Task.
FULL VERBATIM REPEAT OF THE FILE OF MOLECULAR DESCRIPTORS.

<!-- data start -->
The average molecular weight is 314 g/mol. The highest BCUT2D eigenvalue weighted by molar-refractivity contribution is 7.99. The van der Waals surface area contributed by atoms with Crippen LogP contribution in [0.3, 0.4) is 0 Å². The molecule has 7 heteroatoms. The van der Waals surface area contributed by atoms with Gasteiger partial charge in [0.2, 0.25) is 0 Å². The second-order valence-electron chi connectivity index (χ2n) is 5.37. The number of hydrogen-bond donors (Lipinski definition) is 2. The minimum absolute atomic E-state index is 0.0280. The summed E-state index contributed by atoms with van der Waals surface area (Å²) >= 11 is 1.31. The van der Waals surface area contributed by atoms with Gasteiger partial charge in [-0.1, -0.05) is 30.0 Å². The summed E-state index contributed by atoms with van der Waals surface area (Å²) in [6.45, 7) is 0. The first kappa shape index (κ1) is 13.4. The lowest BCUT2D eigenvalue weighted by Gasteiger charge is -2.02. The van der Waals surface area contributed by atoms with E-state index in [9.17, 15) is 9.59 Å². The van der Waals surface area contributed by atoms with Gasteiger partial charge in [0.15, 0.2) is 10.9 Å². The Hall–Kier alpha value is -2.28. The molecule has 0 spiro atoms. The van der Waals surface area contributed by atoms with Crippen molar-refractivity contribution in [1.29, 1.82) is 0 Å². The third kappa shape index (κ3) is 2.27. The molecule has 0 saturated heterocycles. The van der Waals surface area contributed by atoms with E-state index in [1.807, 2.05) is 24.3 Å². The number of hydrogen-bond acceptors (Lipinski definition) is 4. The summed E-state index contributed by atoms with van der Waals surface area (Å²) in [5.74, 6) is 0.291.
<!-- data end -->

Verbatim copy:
The average molecular weight is 314 g/mol. The highest BCUT2D eigenvalue weighted by molar-refractivity contribution is 7.99. The van der Waals surface area contributed by atoms with Crippen LogP contribution in [0.3, 0.4) is 0 Å². The molecule has 7 heteroatoms. The van der Waals surface area contributed by atoms with Gasteiger partial charge in [0.2, 0.25) is 0 Å². The second-order valence-electron chi connectivity index (χ2n) is 5.37. The number of hydrogen-bond donors (Lipinski definition) is 2. The minimum absolute atomic E-state index is 0.0280. The summed E-state index contributed by atoms with van der Waals surface area (Å²) >= 11 is 1.31. The van der Waals surface area contributed by atoms with Gasteiger partial charge in [-0.1, -0.05) is 30.0 Å². The summed E-state index contributed by atoms with van der Waals surface area (Å²) in [6.45, 7) is 0. The first kappa shape index (κ1) is 13.4. The lowest BCUT2D eigenvalue weighted by Gasteiger charge is -2.02. The van der Waals surface area contributed by atoms with E-state index in [9.17, 15) is 9.59 Å². The van der Waals surface area contributed by atoms with Gasteiger partial charge in [0.15, 0.2) is 10.9 Å². The Hall–Kier alpha value is -2.28. The molecule has 0 spiro atoms. The van der Waals surface area contributed by atoms with Crippen molar-refractivity contribution in [1.29, 1.82) is 0 Å². The third kappa shape index (κ3) is 2.27. The molecule has 0 saturated heterocycles. The van der Waals surface area contributed by atoms with E-state index in [1.807, 2.05) is 24.3 Å². The number of hydrogen-bond acceptors (Lipinski definition) is 4. The summed E-state index contributed by atoms with van der Waals surface area (Å²) in [5.74, 6) is 0.291.